Service Academies are excellent places to be "from" when applying to medical school; however, you still need to have done very well in the academic program so that can affect your decision on where to go as well.

    In reality the only person who can answer how best to get where you want to be is you. If you go ROTC/USUHS or USMA/USUHS you are looking at a minimum of 15 years commitment. (5 USMA/ROTC+7USUHS+3medical residency).
     
  9. 845something

    845something Member

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    MD (or DO if that is the route you'd prefer)decision matrix:
    1) I want to be a doctor --> go to college and then onto med school
    2) I want to be an Army Doctor --> go to college, consider taking ROTC the first two years to decide/confirm your choice but don't contract or see about internships with Army medicine, complete med school, then see the recruiter about a direct commission (also works well for Vets and Dentist).
    3) I want to be an Army Officer, with the best odds of having it funded and shortest timeline to become a doctor --> ROTC (sheer numbers of ROTC vs USMA = more spots, and if you don't make it, your ADSO is 4 yrs vs USMA 5 which means you can get back to med school sooner on your GI Bill, or the option of serving in the Guard or Reserve = even sooner to start med school)
    4) I want to be an active duty Army Officer and it would be great to do it as a doctor, but the doctor part can wait --> USMA

    It's a lot to think about at this point but it really comes down to you mapping out your goals not just for college, but as mentioned above, the next 20 years. I know doctors across the full spectrum from those that went route 1 and then after 9/11 came on active duty as COLs (were like the head of major medical center ERs), to the direct commission CPTs (majority of Army doctors), to the USMA/ROTC straight to med school, to the Infantry Officer who after serving a number of years AD went back to med school and then came back as an Army doctor.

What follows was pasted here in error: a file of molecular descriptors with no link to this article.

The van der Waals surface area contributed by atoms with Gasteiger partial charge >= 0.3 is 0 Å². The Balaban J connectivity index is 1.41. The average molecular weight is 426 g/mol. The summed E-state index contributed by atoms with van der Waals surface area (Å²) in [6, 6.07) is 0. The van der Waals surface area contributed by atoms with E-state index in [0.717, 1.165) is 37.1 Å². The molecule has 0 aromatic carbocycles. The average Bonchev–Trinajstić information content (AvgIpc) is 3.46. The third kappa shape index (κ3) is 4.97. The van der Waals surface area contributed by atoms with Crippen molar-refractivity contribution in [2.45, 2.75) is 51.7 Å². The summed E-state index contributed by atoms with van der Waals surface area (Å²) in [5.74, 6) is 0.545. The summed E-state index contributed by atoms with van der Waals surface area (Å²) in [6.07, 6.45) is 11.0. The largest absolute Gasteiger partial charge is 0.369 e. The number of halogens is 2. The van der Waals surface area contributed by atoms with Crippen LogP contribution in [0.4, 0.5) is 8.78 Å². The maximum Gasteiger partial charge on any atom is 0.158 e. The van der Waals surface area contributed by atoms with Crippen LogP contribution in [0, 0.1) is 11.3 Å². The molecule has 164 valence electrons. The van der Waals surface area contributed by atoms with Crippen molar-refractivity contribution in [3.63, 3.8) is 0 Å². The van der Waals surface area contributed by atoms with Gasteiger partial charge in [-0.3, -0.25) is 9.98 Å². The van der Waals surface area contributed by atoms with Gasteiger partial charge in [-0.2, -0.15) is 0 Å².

Another thing to consider if you want to be a doctor is do you have a specialty in mind? If you are particular, you have to determine how much the Army needs that specialty. Some they will pay significantly for but don't need many; general physicians are needed in greater quantity, but are easier to find/recruit. It all goes into that plan to realize what you want in life and how realize it.
     
  10. a2roxas28

    a2roxas28 Member

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    I have a similar plan to this. I want to major in life scrience and hopefully take the HPSP route directly after graduation. Specialize in psychiatry and deploy to help soldiers over there. Then after a few years I want to switch over to the chain of command in a hosptial and one day maybe command one, get some troop leading time. However, if this is doesn't work out, I can do a few years of being an officer in another branch and apply for HPSP later.
     
  11. Stevewar2

    Stevewar2 Member

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    Med School

    "Cadets not selected to medical school programs may compete with other soldiers for USUHS or a Health Profession Scholarship while on active duty. The number of USMA graduates who are able to attend medical school after some active Army service approaches or even exceeds the numbers who go directly from USMA to medical school."

    http://www.usma.edu/chemistry/SitePages/Medical School Option.aspx